State snapshots highlights gains and lags in health care quality

AHRQ's State Snapshots Web tool was launched in 2005. It is an application that helps state health leaders, researchers, consumers, and others understand the status of health care quality in individual states, including each state's strengths and weaknesses.

The 51 State Snapshots – every state plus Washington, D.C. – are based on 129 quality measures, each of which evaluates a different segment of health care performance. While the measures are the products of complex statistical formulas, they are expressed on the Web site as simple, five-color “performance meter” illustrations.

For a subset of 15 “State Rankings for Selected Measures,” chosen to represent a broad range of common diseases, the State Snapshots highlight specific state strengths. New York, for example, ranks best for its low suicide rate. Montana ranks first for pneumonia vaccinations for seniors. Utah ranks first for its low colorectal cancer death rate. No state is good at everything, however, and the State Snapshots point out areas in which states need improvement.

“It is clear that the nation must continue pursuing important opportunities to improve the quality of health care,” said AHRQ Director Carolyn M. Clancy, MD. “The State Snapshots help policymakers understand the breadth of those problems and how their states compare with others. With that knowledge, they are better equipped to take vital steps that will improve the health of people in their states.”

The data, drawn from AHRQ's 2006 National Healthcare Quality Report, come from various data sources that cover multiple years. The statistics provide state-specific information but also underscore the reality that some shortcomings in health care quality are widespread. On average, for example, states reported that only about 59 percent of adult surgery patients insured by Medicare receive appropriate timing of antibiotics. Only about 54 percent of men over 50 reported they ever had a flexible sigmoidoscopy or colonoscopy, according to the all-state average. Only about 54 percent of Medicare managed care patients said their health providers always listened carefully, explained things clearly, showed respect for what they had to say, and spent enough time with them.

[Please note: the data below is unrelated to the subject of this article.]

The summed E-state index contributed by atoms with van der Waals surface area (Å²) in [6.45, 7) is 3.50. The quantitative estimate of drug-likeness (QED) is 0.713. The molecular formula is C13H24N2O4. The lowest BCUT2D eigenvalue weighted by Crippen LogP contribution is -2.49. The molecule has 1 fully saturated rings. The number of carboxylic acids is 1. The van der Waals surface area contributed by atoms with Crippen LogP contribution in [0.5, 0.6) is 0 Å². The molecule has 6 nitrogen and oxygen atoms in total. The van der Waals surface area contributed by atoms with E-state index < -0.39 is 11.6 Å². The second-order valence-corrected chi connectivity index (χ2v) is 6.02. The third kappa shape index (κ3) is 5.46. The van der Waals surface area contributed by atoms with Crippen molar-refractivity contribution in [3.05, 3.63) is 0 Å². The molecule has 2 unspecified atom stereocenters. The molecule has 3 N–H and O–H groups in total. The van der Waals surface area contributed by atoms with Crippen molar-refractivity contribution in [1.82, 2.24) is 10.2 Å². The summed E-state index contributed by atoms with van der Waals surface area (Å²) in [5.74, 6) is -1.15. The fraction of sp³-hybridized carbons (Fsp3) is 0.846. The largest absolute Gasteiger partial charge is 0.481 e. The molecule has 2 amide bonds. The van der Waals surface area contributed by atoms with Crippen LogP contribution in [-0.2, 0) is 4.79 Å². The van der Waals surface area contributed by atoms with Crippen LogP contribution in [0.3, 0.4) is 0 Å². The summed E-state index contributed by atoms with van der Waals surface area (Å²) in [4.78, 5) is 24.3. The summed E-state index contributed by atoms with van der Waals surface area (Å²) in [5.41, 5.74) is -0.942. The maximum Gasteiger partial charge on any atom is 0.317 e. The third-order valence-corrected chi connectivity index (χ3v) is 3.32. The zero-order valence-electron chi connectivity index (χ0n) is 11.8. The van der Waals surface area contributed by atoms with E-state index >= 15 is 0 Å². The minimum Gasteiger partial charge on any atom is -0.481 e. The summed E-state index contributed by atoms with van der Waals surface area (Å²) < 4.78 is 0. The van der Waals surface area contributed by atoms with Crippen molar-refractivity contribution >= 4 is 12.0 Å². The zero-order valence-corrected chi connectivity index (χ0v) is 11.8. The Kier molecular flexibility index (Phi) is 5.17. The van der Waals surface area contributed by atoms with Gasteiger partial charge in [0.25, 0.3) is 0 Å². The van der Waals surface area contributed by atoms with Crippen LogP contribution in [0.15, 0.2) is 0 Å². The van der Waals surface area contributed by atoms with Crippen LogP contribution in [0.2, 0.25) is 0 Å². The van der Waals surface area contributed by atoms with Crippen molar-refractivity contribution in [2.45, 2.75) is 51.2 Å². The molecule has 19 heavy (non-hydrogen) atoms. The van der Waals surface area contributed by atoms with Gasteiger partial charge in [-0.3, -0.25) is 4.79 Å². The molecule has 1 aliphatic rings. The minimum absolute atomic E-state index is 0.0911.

The State Snapshots provide summaries that measure health care quality in three different contexts: by types of care (such as preventive, acute, or chronic care), by settings of care (such as nursing homes or hospitals), and care by clinical area (such as care for patients with cancer or respiratory diseases). After selecting a state on a national map, users may view whether that state has improved or worsened compared to other states in a particular area of health care delivery. The 129 measures range from preventing bed sores to screening for diabetes-related foot problems to providing antibiotics quickly to hospitalized pneumonia patients. The State Snapshots also allow users to compare a state's performance against other states in the same region, plus how a state compares against “best performing states.”

The State Snapshots Web site also offers these options for data searches:

  • Strongest and Weakest Measures: This section summarizes areas in which a state has performed well compared to other states, plus areas in which a state's scores are comparatively low.
  • Focus on Diabetes: Underscoring the need to confront a disease now afflicting more than 18 million Americans, this section illustrates how states compare in quality of care, treatment variations, and health care spending for diabetes.
  • All-State Data Table for All Measures: With more than 5,000 entries, this downloadable spreadsheet includes all 129 individual performance measures for each state.

AHRQ's annual State Snapshots is based on data drawn from more than 30 sources, including government surveys, health care facilities and health care organizations. To access this year's State Snapshots tool, go to


The opinions expressed here are the views of the writer and do not necessarily reflect the views and opinions of News Medical.
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